Experimental procedures in the production of monoclonal antibodies were approved by the Institutional Animal Care and Use Committee (permission number: S0036) and performed according to Osaka City University Animal Experimentation Regulations. All of the experiments usinging X. laevis were performed under approval by the Institutional Animal Care and Use Committee of Kitasato University (permission number: 1602). X. laevis frogs at various developmental stages were purchased from Watanabe Zoushoku (Yachiomachi, Japan) and maintained at 22 °C. Tadpole developmental stages were identified according to the descriptions by Nieuwkoop and Faber (1956).
A bacterial expression vector pMALc2-DMRT1 (130-336) was constructed by inserting the region encoding residues from 130 to 336 of X. laevis DMRT1.L into pMAL-c2 (New England Biolabs). The recombinant protein was produced in E. coli Rosetta (DE3) pLysS (Novagen) BL21(DE3), and purified using amylose resin (New England Biolabs), followed by elution with 10 mM maltose, according to the manufacturer’s instructions. The purified protein was dialyzed with phosphate buffered saline (PBS) and used as an immunogen.
Mouse monoclonal anti-DMRT1 antibodies were generated based on the mouse medial iliac lymph node method (Sado et al., 2006). Briefly, the purified protein was injected into the tail base with Freund’s complete adjuvant. Three weeks later, cells from the lymph nodes of the immunized mice were fused with mouse myeloma. The resulting hybridoma cells were plated onto 96-well plates and cultured in HAT (hypoxanthine aminopterin thymidine) selection medium. Monoclonal antibodies were purified from the hybridoma supernatants by ion-exchange chromatography.
Samples were run by 10% SDS-PAGE and transferred to FluoroTrans 0.2 μm membrane (PALL). The membrane was blocked with 5% skim milk in PBS, incubated with purified monoclonal antibodies (1:400) or the 1:10,000 diluted anti-DMRT1 rabbit polyclonal antibody (Fujitani et al., 2016) at 4 °C overnight, and then washed with PBST (0.1% Tween-20 in PBS). Next, the samples were incubated with anti-mouse or anti-rabbit IgG-HRP-conjugated secondary antibodies (1 h at RT) and then washed. Signals were detected using ImmunoStar LD substrate (Wako) and C-Digit (LI-COR). Both, the anti-mouse and anti-rabbit HRP-conjugated antibodies, were purchased from SIGMA, and were diluted 1:20,000.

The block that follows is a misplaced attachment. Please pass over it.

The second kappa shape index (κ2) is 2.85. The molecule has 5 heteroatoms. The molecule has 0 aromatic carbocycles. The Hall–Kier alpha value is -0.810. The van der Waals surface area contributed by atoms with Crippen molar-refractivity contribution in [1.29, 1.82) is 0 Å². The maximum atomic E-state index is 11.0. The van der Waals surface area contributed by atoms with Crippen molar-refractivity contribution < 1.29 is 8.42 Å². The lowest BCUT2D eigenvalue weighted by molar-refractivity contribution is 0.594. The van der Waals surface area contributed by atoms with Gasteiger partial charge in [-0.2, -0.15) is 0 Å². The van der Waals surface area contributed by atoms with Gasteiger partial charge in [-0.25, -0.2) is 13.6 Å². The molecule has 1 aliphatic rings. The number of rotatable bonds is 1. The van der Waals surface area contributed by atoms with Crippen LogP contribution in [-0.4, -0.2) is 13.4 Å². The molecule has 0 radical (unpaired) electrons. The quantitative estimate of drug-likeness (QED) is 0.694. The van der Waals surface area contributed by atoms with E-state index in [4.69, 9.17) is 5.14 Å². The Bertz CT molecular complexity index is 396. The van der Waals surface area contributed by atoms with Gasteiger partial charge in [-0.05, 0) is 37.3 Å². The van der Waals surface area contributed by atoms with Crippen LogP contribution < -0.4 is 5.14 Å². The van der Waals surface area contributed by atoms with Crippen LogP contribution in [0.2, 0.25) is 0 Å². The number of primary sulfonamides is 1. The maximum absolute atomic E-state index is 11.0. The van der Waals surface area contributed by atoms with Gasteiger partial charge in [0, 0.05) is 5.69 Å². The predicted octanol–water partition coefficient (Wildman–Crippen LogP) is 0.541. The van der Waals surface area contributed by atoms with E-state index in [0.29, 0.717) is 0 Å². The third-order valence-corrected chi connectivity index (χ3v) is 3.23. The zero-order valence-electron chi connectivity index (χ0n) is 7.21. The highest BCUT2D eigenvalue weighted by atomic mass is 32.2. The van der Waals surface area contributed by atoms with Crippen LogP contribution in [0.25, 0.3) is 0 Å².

Adult testes were dissected and immediately frozen, embedded in FSC 22 Blue compound (Leica), and sliced into 7 μm sections in a cryostat (Leica, CM1850). Sections were fixed in 4% paraformaldehyde (PFA), followed by treatment with 5% bovine serum albumin (BSA), and 0.5% Triton X-100 in PBS. The fixed sections or cells were then incubated overnight with monoclonal antibodies (1:10) or the 1:1000 diluted anti-DMRT1 rabbit polyclonal antibody (Fujitani et al., 2016) at 4 °C. After washing, the sections or cells were incubated with the anti-mouse IgG-Alexa 488 conjugated antibody (1:2,000) and anti-mouse IgG Alexa 592 conjugated antibody (1:2,000), respectively, followed by treatment with 10 μg/mL Hoechst 33258 (Sigma) for nuclei staining. The Alexa-conjugated antibodies were purchased from Invitrogen. Signals were examined by fluorescence microscopy BZ-8000 (Keyence).
Transfected 293T cells or testes dissected from 1-year-old adult X. laevis were homogenized in RIPA buffer, followed by sonication. The cell extracts from a 35 mm dish with 1 μg of each anti-DMRT1 monoclonal antibody, or the testicular extracts (10 mg) with 100 μg of the anti-DMRT1 monoclonal antibody 4F6 were mixed with 100 μL of EZveiw Red Protein G Affinity Gel (Sigma), and incubated overnight at 4 ºC. Mouse normal IgG (Santa Cruz Biotechnology; sc-2025) was used as a negative control. The gels were washed twice with RIPA buffer, and the denatured proteins were separated by SDS-PAGE (Perfect NT Gel W, 10–20% acrylamide, 28 wells; DRC Co. Ltd.). Silver staining was performed with the 2D-SILVER STSIN II kit (Cosmo Bio 423413).
Gels containing the bands of interest were cut into small pieces, destained in 50% ACN/50 mmol/L NH4HCO3, washed with deionized water, dehydrated in 100% CAN, and dried in an evaporator. The gel pieces were rehydrated in 25 mM Tris-HCl (pH 9.0)/20% ACN containing 50 ng/mL trypsin (sequencing grade; Roche) for 45 min. After unabsorbed solution was removed, the gel pieces were incubated in 50 mM Tris-HCl (pH 9.0) for 20 h at 37 °C. The solution was transferred to a new tube. In addition, the remaining fragments were extracted in 5% formic acid/50% ACN for 20 min at room temperature, and transferred to the tube.